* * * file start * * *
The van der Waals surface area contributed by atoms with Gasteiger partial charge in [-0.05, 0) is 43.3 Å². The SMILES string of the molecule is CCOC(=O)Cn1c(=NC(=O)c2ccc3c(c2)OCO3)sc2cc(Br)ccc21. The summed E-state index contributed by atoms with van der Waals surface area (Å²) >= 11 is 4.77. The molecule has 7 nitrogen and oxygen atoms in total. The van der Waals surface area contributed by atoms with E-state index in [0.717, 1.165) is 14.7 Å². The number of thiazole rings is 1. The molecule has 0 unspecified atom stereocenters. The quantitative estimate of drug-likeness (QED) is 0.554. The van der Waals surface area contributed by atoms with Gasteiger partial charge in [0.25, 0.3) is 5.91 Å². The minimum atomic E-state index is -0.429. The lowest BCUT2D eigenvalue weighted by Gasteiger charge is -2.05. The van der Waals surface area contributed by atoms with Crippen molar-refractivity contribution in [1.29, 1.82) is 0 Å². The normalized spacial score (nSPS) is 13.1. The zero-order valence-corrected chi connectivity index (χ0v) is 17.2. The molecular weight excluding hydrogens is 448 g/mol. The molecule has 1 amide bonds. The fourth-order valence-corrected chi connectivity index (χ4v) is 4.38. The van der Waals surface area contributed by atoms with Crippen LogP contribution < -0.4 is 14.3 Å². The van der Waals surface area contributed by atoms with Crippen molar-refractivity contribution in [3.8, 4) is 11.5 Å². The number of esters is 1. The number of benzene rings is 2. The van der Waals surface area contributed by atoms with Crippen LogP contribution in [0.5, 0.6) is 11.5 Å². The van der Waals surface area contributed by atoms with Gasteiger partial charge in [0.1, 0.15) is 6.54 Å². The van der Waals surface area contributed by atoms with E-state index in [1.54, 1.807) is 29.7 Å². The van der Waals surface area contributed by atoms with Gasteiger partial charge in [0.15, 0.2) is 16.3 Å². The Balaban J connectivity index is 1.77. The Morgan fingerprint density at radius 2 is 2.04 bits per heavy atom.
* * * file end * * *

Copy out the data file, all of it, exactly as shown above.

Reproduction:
The van der Waals surface area contributed by atoms with Gasteiger partial charge in [-0.05, 0) is 43.3 Å². The SMILES string of the molecule is CCOC(=O)Cn1c(=NC(=O)c2ccc3c(c2)OCO3)sc2cc(Br)ccc21. The summed E-state index contributed by atoms with van der Waals surface area (Å²) >= 11 is 4.77. The molecule has 7 nitrogen and oxygen atoms in total. The van der Waals surface area contributed by atoms with E-state index in [0.717, 1.165) is 14.7 Å². The number of thiazole rings is 1. The molecule has 0 unspecified atom stereocenters. The quantitative estimate of drug-likeness (QED) is 0.554. The van der Waals surface area contributed by atoms with Gasteiger partial charge in [0.25, 0.3) is 5.91 Å². The minimum atomic E-state index is -0.429. The lowest BCUT2D eigenvalue weighted by Gasteiger charge is -2.05. The van der Waals surface area contributed by atoms with Crippen molar-refractivity contribution in [1.29, 1.82) is 0 Å². The normalized spacial score (nSPS) is 13.1. The zero-order valence-corrected chi connectivity index (χ0v) is 17.2. The molecular weight excluding hydrogens is 448 g/mol. The molecule has 1 amide bonds. The fourth-order valence-corrected chi connectivity index (χ4v) is 4.38. The van der Waals surface area contributed by atoms with Crippen LogP contribution < -0.4 is 14.3 Å². The van der Waals surface area contributed by atoms with Crippen molar-refractivity contribution in [3.8, 4) is 11.5 Å². The number of esters is 1. The number of benzene rings is 2. The van der Waals surface area contributed by atoms with Crippen LogP contribution in [0.5, 0.6) is 11.5 Å². The van der Waals surface area contributed by atoms with Gasteiger partial charge in [0.1, 0.15) is 6.54 Å². The van der Waals surface area contributed by atoms with E-state index in [1.54, 1.807) is 29.7 Å². The van der Waals surface area contributed by atoms with Gasteiger partial charge in [0.15, 0.2) is 16.3 Å². The Balaban J connectivity index is 1.77. The Morgan fingerprint density at radius 2 is 2.04 bits per heavy atom.